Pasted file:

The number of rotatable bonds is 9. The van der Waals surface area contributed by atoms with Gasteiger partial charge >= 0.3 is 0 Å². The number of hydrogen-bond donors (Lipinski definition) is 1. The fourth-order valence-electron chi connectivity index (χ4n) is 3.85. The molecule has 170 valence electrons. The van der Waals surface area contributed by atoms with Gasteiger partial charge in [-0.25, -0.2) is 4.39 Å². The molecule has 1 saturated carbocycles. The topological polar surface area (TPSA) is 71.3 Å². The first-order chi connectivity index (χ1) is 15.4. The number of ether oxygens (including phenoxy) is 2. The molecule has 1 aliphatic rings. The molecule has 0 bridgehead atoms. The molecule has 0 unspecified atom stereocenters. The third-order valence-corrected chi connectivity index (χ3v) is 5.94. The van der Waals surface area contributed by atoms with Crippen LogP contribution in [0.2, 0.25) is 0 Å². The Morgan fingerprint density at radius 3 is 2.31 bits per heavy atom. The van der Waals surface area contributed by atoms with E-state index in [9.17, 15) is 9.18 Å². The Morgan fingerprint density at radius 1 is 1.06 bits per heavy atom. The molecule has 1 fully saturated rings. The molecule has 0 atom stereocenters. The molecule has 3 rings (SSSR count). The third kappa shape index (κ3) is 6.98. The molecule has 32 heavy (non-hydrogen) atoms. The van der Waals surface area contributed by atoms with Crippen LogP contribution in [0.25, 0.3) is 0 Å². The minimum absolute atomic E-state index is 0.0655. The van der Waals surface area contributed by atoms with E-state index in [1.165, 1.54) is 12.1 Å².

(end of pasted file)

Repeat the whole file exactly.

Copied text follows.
The number of rotatable bonds is 9. The van der Waals surface area contributed by atoms with Gasteiger partial charge >= 0.3 is 0 Å². The number of hydrogen-bond donors (Lipinski definition) is 1. The fourth-order valence-electron chi connectivity index (χ4n) is 3.85. The molecule has 170 valence electrons. The van der Waals surface area contributed by atoms with Gasteiger partial charge in [-0.25, -0.2) is 4.39 Å². The molecule has 1 saturated carbocycles. The topological polar surface area (TPSA) is 71.3 Å². The first-order chi connectivity index (χ1) is 15.4. The number of ether oxygens (including phenoxy) is 2. The molecule has 1 aliphatic rings. The molecule has 0 bridgehead atoms. The molecule has 0 unspecified atom stereocenters. The third-order valence-corrected chi connectivity index (χ3v) is 5.94. The van der Waals surface area contributed by atoms with Crippen LogP contribution in [0.2, 0.25) is 0 Å². The Morgan fingerprint density at radius 3 is 2.31 bits per heavy atom. The van der Waals surface area contributed by atoms with E-state index in [9.17, 15) is 9.18 Å². The Morgan fingerprint density at radius 1 is 1.06 bits per heavy atom. The molecule has 1 fully saturated rings. The molecule has 0 atom stereocenters. The molecule has 3 rings (SSSR count). The third kappa shape index (κ3) is 6.98. The molecule has 32 heavy (non-hydrogen) atoms. The van der Waals surface area contributed by atoms with Crippen LogP contribution in [0.25, 0.3) is 0 Å². The minimum absolute atomic E-state index is 0.0655. The van der Waals surface area contributed by atoms with E-state index in [1.165, 1.54) is 12.1 Å².